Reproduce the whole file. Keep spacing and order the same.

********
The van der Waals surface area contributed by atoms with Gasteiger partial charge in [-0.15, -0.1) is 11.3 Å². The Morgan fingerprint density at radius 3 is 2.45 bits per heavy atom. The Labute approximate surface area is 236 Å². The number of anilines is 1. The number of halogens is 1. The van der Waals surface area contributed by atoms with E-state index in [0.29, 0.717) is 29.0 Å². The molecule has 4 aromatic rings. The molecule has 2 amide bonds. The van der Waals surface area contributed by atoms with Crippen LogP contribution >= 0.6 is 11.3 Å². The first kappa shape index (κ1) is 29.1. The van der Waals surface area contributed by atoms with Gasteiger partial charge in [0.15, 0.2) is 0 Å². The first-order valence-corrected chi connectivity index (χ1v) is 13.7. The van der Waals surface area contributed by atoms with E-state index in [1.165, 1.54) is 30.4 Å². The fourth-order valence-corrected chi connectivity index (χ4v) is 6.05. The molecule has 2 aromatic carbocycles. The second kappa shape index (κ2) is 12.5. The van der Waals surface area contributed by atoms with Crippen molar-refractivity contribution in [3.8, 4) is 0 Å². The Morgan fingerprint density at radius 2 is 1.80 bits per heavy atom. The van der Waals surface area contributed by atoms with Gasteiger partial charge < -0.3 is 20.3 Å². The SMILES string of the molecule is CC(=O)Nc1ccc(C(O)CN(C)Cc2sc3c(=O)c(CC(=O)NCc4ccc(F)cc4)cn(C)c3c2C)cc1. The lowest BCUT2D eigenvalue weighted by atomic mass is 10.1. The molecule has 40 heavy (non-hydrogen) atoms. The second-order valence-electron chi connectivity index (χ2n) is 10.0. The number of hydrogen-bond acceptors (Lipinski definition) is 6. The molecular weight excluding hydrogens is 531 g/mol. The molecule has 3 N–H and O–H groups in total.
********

The van der Waals surface area contributed by atoms with Gasteiger partial charge in [-0.15, -0.1) is 11.3 Å². The Morgan fingerprint density at radius 3 is 2.45 bits per heavy atom. The Labute approximate surface area is 236 Å². The number of anilines is 1. The number of halogens is 1. The van der Waals surface area contributed by atoms with E-state index in [0.29, 0.717) is 29.0 Å². The molecule has 4 aromatic rings. The molecule has 2 amide bonds. The van der Waals surface area contributed by atoms with Crippen LogP contribution >= 0.6 is 11.3 Å². The first kappa shape index (κ1) is 29.1. The van der Waals surface area contributed by atoms with Gasteiger partial charge in [0.15, 0.2) is 0 Å². The first-order valence-corrected chi connectivity index (χ1v) is 13.7. The van der Waals surface area contributed by atoms with E-state index in [1.165, 1.54) is 30.4 Å². The fourth-order valence-corrected chi connectivity index (χ4v) is 6.05. The molecule has 2 aromatic carbocycles. The second kappa shape index (κ2) is 12.5. The van der Waals surface area contributed by atoms with Crippen molar-refractivity contribution in [3.8, 4) is 0 Å². The Morgan fingerprint density at radius 2 is 1.80 bits per heavy atom. The van der Waals surface area contributed by atoms with Gasteiger partial charge < -0.3 is 20.3 Å². The SMILES string of the molecule is CC(=O)Nc1ccc(C(O)CN(C)Cc2sc3c(=O)c(CC(=O)NCc4ccc(F)cc4)cn(C)c3c2C)cc1. The lowest BCUT2D eigenvalue weighted by atomic mass is 10.1. The molecule has 40 heavy (non-hydrogen) atoms. The second-order valence-electron chi connectivity index (χ2n) is 10.0. The number of hydrogen-bond acceptors (Lipinski definition) is 6. The molecular weight excluding hydrogens is 531 g/mol. The molecule has 3 N–H and O–H groups in total.